Black people are about three times more likely than white people to be killed by a police officer. Outrage over this long-running and relentless situation has boiled over in the past few weeks, with people across the U.S. taking to the streets to protest the killings of George Floyd, Breonna Taylor and so many others. The demonstrations—themselves largely peaceful—have involved notable incidents of police violence toward protesters. These events have further amplified questions about officers’ use of force and one of the most popular strategies aimed at reducing it: de-escalation.
The 2014 police shooting of Michael Brown in Ferguson, Mo., and the surge of civil unrest that followed prompted then president Barack Obama to assemble the President’s Task Force on 21st Century Policing. A resulting report called for nationwide changes in law enforcement, with the aim of promoting “effective crime reduction while building public trust.” De-escalation was one strategy that subsequently gained many new followers.
Although the approach is widely employed to reduce violence and aggression in health care and mental health settings, its application for law enforcement is poorly defined. In a policing context, de-escalation aims to decrease the use of force against civilians by teaching officers techniques to slow things down and use time, space and communication to find an alternative—practices that run counter to much law-enforcement training. Police are traditionally taught to make decisions and act as quickly as possible. And they learn early on that society not only authorizes but sometimes expects them to use force as a means of coercion.
Unlike strategies that specifically target discrimination—from the racial sensitivity training adopted in the 1980s to more recent implicit bias training—de-escalation is touted by proponents as a means of reducing violence across the board. The approach, they say protects civilians and officers alike and enables police to peacefully manage crowds of protestors.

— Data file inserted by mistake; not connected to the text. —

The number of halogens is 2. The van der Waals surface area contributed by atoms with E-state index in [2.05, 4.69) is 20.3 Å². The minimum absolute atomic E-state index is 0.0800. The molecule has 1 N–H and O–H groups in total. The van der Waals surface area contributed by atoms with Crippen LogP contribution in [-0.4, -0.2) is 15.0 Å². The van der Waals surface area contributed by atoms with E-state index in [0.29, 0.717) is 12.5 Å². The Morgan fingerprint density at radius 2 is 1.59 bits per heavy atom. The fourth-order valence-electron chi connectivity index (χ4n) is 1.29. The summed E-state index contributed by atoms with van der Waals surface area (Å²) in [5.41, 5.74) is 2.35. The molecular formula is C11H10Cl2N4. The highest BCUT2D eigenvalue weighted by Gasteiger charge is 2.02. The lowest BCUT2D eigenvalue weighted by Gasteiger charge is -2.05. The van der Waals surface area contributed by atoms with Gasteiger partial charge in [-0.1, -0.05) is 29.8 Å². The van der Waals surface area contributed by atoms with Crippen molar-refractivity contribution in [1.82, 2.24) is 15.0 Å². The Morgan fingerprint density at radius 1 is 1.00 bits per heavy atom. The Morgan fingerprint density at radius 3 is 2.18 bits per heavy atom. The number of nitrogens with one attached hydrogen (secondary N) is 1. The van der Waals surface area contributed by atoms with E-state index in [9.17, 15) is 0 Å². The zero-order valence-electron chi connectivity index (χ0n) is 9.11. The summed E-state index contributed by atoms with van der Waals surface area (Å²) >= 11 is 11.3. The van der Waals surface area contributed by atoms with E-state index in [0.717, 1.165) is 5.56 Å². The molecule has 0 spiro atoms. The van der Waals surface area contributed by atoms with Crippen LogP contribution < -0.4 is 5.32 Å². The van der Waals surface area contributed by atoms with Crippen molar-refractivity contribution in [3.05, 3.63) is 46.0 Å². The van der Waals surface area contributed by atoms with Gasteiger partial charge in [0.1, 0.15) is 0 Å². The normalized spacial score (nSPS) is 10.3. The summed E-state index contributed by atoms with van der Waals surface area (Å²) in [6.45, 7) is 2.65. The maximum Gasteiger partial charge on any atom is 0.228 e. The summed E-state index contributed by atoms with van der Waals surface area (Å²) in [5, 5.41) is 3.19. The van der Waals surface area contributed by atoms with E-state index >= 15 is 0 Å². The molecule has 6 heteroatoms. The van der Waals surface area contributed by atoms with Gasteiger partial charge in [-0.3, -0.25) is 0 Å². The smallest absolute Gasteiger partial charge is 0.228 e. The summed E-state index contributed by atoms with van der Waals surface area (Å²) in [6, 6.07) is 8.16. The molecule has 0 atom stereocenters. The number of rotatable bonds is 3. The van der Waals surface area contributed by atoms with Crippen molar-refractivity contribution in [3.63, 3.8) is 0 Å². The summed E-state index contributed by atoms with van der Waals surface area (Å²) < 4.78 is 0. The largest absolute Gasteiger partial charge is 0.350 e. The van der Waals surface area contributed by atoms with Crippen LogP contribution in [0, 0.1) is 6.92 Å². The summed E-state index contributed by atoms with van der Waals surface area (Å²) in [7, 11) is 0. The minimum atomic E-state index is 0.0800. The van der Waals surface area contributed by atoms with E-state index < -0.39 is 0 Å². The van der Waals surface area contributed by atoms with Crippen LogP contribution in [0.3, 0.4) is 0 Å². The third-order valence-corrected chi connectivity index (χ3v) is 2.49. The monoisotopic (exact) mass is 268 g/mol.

De-escalation has become one of the types of training most frequently requested by police departments in recent years, says Robin Engel, a professor at the University of Cincinnati’s School of Criminal Justice. A recent CBS News poll of 155 departments indicates that at least 71 percent of them offer some form of de-escalation training, although it is not always mandatory. But in the past couple of weeks, U.S. news outlets have reported numerous, often startling stories of police violence against individuals and groups of protesters across the country. Many departments in cities where such uses of force have taken place—including those in Seattle and Phoenix (neither of which responded to requests for comment)—require their officers to undergo training in de-escalation. So why does it often break down?
De-escalation Is Not Enough
In 2016 Campaign Zero—a law-enforcement reform initiative developed by Black Lives Matter activists—helped conduct an analysis of 91 police departments in the largest U.S. cities. The study found that de-escalation mandates were associated with lower rates of police killings and fewer officers being killed or assaulted in the line of duty—even after accounting for a number of departmental and social factors. Although a review of cross-disciplinary research on de-escalation found that such training probably has slight-to-moderate benefits and few drawbacks, much of the research has methodological weaknesses—including a lack of control groups, dependence on correlational designs and use of self-reporting rather than observation-based data. Thus, despite promising early findings, Engel argues that there is not yet enough systematic research about de-escalation in policing to show it is effective or to guide its use.
But what is increasingly clear, she says, is that even effective de-escalation training is probably an insufficient solution if it is used on its own. “We know that training alone doesn’t change behavior,” Engel says. “So you need a strong use-of-force policy that emphasizes the use of de-escalation tactics. And you need to couple that with accountability and supervisory oversight—and then add in the training component. Agencies that have been doing [these things] are [anecdotally] reporting success.” Similarly, Campaign Zero reports that the departments with the lowest rates of police killings and officer deaths employed four or more of the organization’s 8 Can’t Wait strategies aimed at reducing the use of force. In addition to de-escalation mandates, this campaign calls for measures such as banning choke holds and changing how the use of force is reported.